The euro firmed to $1.12635 from this week’s low below $1.1200. The yen hit a 20-month high of 105.41 to the dollar before stepping back to steady around 105.84.
The dollar’s index against a basket of six major currencies eased to 94.583 from a high of 95.043 touched on Wednesday before the Fed’s policy announcement.
The Fed said slower economic growth would crimp the pace of monetary policy tightening in future years.
The projections of Fed policy members showed a majority of them still see two rate hikes this year. Yet six of them now see only one rate hike, compared to only one member in March.
Fed Chair Janet Yellen was not clear on whether a rate increase could come at the next policy meeting in late July, but investors decided lack of clear hint meant no hike next month, with interest rate futures effectively pricing out a July rate hike.
“Although the Fed’s projection tout two rate hikes, a rate hike in July is highly unlikely, which makes it questionable whether the Fed can raise rates twice in its three policy meetings left by the end of year,” said Daisuke Uno, chief strategist at Sumitomo Mitsui Bank.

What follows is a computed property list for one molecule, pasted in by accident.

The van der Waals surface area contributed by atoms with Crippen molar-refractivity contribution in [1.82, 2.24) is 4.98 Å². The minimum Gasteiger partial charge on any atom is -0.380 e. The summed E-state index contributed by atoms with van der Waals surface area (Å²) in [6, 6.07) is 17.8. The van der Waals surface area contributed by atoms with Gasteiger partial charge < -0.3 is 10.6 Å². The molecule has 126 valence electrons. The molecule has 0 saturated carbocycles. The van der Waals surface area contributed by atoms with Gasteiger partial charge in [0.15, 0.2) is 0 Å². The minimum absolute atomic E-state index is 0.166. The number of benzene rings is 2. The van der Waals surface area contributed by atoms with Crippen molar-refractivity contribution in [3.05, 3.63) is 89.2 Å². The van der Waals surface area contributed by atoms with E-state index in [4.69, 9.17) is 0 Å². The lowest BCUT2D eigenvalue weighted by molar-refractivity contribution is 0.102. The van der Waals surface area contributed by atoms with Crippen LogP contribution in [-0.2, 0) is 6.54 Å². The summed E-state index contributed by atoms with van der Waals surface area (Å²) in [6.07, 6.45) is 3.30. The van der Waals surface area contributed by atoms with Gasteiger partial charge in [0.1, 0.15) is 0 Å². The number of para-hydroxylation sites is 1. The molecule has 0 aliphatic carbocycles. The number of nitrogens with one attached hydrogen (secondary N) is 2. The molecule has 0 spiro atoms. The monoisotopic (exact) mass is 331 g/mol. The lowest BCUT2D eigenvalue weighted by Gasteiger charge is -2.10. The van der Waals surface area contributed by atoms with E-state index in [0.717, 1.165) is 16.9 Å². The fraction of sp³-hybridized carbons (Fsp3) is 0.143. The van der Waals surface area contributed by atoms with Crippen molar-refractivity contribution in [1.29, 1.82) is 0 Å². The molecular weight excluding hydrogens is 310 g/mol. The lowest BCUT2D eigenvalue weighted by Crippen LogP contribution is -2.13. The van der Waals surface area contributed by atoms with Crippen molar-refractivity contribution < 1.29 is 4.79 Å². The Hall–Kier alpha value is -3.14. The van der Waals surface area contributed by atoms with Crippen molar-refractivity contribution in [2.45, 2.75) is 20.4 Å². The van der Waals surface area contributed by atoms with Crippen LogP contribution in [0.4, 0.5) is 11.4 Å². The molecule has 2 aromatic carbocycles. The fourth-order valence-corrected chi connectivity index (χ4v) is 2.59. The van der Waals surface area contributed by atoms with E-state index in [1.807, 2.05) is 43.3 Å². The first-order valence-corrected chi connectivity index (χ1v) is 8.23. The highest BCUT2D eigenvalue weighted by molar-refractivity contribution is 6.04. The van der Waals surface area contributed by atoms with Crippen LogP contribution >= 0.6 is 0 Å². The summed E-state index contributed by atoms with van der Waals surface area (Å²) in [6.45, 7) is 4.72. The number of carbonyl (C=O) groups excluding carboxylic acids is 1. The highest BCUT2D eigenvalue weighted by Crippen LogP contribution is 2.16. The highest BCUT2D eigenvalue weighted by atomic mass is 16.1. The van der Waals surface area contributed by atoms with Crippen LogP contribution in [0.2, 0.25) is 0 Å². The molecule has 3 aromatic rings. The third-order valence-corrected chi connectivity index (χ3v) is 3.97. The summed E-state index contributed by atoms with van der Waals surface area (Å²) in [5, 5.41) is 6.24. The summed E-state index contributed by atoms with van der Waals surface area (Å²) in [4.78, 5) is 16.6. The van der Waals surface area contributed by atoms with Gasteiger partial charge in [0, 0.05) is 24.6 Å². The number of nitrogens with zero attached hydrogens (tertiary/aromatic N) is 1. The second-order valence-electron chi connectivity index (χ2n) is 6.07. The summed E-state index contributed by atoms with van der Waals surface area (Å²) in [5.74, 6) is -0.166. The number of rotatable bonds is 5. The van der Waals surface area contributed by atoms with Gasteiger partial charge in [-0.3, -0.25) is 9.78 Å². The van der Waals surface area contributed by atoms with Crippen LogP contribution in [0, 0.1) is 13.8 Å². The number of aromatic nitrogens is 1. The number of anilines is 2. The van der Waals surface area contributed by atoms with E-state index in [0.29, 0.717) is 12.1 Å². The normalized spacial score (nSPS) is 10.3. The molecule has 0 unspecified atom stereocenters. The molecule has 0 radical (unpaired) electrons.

Highlighting sluggish U.S. economic growth, U.S. manufacturing output unexpectedly fell 0.4 percent in May as motor vehicles and parts production recorded its biggest drop in nearly 2-1/2 years.
Following the Fed, the Bank of Japan will also announce its policy decision later on Thursday, though there is very limited expectations for easing.
Many investors think the BOJ would prefer to keep its powder dry for possible market disruption if British voters decide to leave the European Union in a referendum a week from now.
Likewise, the Bank of England and the Swiss National Bank are also expected to stand pat when they do a policy review later this week.
Concerns about Brexit kept sterling under pressure.
The British pound bounced back to $1.4198, about one cent above its two-month low of $1.4091 hit on Tuesday.
The Australian dollar stood flat at $0.7458 ahead of the release of Australian jobs data at 0130 GMT.
The New Zealand dollar gained 0.5 percent to $0.7076, edging near one-year high of $0.7148 hit a week ago, helped by strong first quarter growth data as well as the Fed’s cautious rates outlook.